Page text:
“I don’t think writers are sacred, but words are. They deserve respect. If you get the right ones in the right order, you can nudge the world a …
This item is available in full to subscribers.
If you're a print subscriber, but do not yet have an online account, click here to create one.
Click here to see your options for becoming a subscriber.
If you made a voluntary contribution in 2022-2023 of $50 or more, but do not yet have an online account, click here to create one at no additional charge. VIP Digital Access includes access to all websites and online content.
“I don’t think writers are sacred, but words are. They deserve
respect. If you get the right ones in the right order, you can
nudge the world a little,” says Henry in a wonderfully-written
It’s Brit playwright Henry talking in “The Real Thing” by A -
list Brit playwright Tom Stoppard. He is rewriting a clumsy play by
Brodie, a political activist his lover Annie is backing.
“Words don’t deserve that kind of malarky. They’re innocent,
neutral, standing for them you can build bridges across
incomprehension and chaos. But if they get their corners knocked
off, they’re no good anymore and Brodie knocks their corners
Sometimes one has the pleasure of watching a play with such a
delicious flow of words that one would be most happy to hear it all
again — right now. Especially when those words are delivered by
really accomplished actors. The entire cast, ably directed by Wendy
Franz, is polished and engaging. Sam Gregory plays center-front as
Henry, an accomplished British playwright who journeys from
self-important and unkind to truly being able to love another
person (the real thing), as the play proceeds through several years
in the characters’ lives.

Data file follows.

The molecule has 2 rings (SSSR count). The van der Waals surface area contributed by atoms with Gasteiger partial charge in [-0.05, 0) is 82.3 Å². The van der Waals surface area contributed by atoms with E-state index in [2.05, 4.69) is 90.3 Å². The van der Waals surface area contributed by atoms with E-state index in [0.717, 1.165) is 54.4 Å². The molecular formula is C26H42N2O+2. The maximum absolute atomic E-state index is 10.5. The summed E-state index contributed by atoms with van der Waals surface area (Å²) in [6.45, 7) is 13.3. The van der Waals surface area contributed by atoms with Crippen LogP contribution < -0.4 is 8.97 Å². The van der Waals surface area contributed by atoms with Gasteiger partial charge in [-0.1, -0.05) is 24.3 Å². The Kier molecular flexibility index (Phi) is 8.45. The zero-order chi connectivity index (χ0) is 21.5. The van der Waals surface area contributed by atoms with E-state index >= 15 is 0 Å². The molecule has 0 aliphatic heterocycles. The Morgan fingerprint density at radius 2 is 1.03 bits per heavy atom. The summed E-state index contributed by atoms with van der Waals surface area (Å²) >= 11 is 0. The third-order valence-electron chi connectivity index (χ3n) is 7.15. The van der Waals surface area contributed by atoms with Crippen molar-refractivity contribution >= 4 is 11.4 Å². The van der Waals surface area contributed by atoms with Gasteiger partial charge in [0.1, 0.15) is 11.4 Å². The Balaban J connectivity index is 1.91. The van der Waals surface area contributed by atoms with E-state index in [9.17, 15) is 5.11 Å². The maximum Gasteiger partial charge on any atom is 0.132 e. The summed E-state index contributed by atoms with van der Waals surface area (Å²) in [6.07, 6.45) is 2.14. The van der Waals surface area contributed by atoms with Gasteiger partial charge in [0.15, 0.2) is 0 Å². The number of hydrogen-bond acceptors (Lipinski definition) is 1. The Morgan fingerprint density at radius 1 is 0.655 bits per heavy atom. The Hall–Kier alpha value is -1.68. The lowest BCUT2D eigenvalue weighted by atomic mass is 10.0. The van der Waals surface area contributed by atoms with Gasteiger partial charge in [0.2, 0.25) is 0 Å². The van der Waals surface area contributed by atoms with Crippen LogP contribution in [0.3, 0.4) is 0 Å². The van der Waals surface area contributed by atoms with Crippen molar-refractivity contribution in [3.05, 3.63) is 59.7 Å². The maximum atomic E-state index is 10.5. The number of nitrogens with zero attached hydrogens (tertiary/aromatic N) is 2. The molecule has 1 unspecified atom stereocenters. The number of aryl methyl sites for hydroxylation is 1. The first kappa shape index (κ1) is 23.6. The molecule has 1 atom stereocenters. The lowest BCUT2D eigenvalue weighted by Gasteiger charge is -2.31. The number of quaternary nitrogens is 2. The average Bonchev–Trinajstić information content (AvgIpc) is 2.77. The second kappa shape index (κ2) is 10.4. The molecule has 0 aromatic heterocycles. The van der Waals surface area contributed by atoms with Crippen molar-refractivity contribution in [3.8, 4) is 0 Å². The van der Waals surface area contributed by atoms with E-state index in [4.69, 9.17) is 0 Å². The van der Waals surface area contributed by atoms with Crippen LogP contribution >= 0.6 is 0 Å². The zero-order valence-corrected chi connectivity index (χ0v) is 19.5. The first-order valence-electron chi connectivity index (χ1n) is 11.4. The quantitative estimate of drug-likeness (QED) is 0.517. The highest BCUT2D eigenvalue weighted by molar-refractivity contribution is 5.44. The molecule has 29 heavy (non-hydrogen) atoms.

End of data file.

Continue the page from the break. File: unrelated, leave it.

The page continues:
High-brow Henry is fond of ’80s pop music, rather than the
classical fare that one might expect due to his intellect. It’s a
topic that keeps coming up as Desert Island Discs Radio, with DJ
Jared Holbrook (a company member) plays on a small table: Herman’s
Hermits, the Monkees, Procul Harum, etc.
Director Wendy Franz designed the sound and paid careful
attention to details throughout this play, which she describes in
her director’s notes as “a play about love and its imposters: Lust,
infatuation, familiar comfort, need…”
Lights go up on a living room scene where a surly Max (Warren
Sherrill) berates Charlotte (Emily Paton Davies), who has just
returned from a supposed trip to Switzerland. “You forgot your
passport,” he mutters, meaning he has been rummaging through her
things… A look at the synopsis of scenes tells us this is a theater
in London, play within a play, an age-old technique of playwrights.
The following seven scenes switch between theater, rehearsal room
and apartments belonging to Henry and Charlotte, Max and Annie
(Barbara Andrews) and later Henry and Annie — and Charlotte alone
and introducing Henry and Charlotte’s sassy daughter Debbie Chloe
Actual conversations relate to the opening theater make-believe
scene, all couched in Stoppard’s carefully crafted language. It’s a
bit of a challenge to keep track of who’s saying what and where —
an intentional challenge from Sir Tom Stoppard, one assumes.
At times, it was difficult to hear the actors clearly, which is
unfortunate because the audience must really pay attention.
A young actor named Billie (Brandon Kruhm) plays onstage with
Annie and takes her fancy for awhile and we eventually meet the
loutish young Scotchman, Brodie (Jack Wefso), recently released
from prison and not pleased with Henry’s rewrite of his play.
Throughout the production, the pop music Henry loves is woven in
to underline how he’s feeling. Stoppard specifies it in his
This Tony Award winning play from 1982 is fresh and engaging.
Paragon has knocked it out of the park once again.
If you go:
“The Real Thing” by Tom Stoppard, starring Sam Gregory, plays
through August 14 at Paragon’s new location, 1387 S. Santa Fe Dr.,
Denver Performances: 7:30 Thursdays, Fridays, Saturdays; 2 p.m.
Sundays. 303-300-2210, paragontheatre.com.
Other items that may interest you
We have noticed you are using an ad blocking plugin in your browser.
The revenue we receive from our advertisers helps make this site possible. We request you whitelist our site.